What is already known about this subject: * The increasing evidence of the anti-inflammatory action of statins has stimulated interest in whether these might be beneficial in disease management of rheumatoid arthritis (RA), a chronic diseases characterized by high levels of inflammation. * The TARA trial (McCarey 2004) suggested a significant reduction in disease activity outcomes in RA patients randomized to atorvastatin compared with those assigned to the placebo harm. * However, as the signal reported by the trial was small, more evidence is needed.
What this paper adds: * We investigated the possible anti-inflammatory effect of statins in a cohort of RA patients using a large health insurance claims database. * To our knowledge, this is the largest study ever conducted on the anti-inflammatory effects of statins. * Our data do not show any beneficial effect of statins in reducing disease inflammation in RA patients.
Aim: To investigate the possible anti-inflammatory effect of statins in a cohort of rheumatoid arthritis (RA) patients.
Methods: We conducted a cohort study consisting of all patients with at least one claim for RA using LifeLink, a health insurance claims database. Initiation and cessation of oral steroid (OS) therapy were treated as surrogate for inflammatory flare-up and controlled inflammation, respectively. We split the RA patients into two sub-cohorts based on whether they were using OS within a specified time window of the RA index date (first recorded claim for RA in the database). Cox proportional hazard models were used to evaluate the association between time-varying exposure to any statins and (i) initiation of OS therapy in the non-users of OS at RA index date and (ii) cessation of OS therapy in the users of OS at RA index date controlling for potential confounders.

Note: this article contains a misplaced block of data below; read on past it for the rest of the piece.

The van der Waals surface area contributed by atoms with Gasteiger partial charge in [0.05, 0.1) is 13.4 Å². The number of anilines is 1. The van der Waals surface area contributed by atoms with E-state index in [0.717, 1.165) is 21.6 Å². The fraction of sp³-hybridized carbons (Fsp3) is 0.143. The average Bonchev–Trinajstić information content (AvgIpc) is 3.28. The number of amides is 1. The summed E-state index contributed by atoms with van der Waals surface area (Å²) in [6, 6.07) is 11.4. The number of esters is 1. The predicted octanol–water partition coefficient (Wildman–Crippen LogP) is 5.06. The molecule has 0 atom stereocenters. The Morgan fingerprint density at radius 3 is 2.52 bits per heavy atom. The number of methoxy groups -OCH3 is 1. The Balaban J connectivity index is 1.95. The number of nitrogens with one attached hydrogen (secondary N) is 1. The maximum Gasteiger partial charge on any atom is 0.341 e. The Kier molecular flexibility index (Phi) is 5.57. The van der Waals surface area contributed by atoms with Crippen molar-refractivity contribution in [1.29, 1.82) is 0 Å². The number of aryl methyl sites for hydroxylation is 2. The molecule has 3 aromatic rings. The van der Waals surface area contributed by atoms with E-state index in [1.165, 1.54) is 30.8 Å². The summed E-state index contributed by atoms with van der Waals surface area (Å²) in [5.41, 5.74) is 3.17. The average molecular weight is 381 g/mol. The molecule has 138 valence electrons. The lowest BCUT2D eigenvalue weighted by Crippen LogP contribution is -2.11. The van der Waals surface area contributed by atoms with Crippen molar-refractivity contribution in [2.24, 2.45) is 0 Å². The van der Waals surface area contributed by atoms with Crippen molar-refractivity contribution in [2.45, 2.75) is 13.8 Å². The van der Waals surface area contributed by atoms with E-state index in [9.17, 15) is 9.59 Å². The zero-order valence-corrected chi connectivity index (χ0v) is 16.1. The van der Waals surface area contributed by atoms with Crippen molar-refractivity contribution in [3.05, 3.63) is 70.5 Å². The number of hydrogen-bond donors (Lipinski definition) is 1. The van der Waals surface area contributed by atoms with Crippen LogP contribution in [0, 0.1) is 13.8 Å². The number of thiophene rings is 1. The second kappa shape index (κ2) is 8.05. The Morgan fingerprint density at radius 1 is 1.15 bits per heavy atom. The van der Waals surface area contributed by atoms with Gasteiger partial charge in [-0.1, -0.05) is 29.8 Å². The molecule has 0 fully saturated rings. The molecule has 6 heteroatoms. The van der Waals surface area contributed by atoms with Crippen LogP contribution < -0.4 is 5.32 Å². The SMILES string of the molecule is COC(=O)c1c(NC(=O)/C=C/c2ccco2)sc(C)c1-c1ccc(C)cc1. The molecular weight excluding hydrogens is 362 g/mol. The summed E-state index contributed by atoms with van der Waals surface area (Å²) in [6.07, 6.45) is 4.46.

Results: We found 31 451 non-users of OS at RA index date and 6026 users of OS within the time window at RA index date. The results on both sub-cohorts were both consistent with no association of statin exposure with the risk of initiation/cessation of OS: the hazard ratio (HR) of initiating OS therapy was 0.96 (95% confidence interval 0.9, 1.01) in the sub-cohort of non-users and the HR of cessation of OS therapy was 0.95 (0.87, 1.05) in the sub-cohort of users of OS therapy at RA diagnosis.
Conclusions: These data do not show any beneficial effect of statins in reducing disease inflammation in RA patients.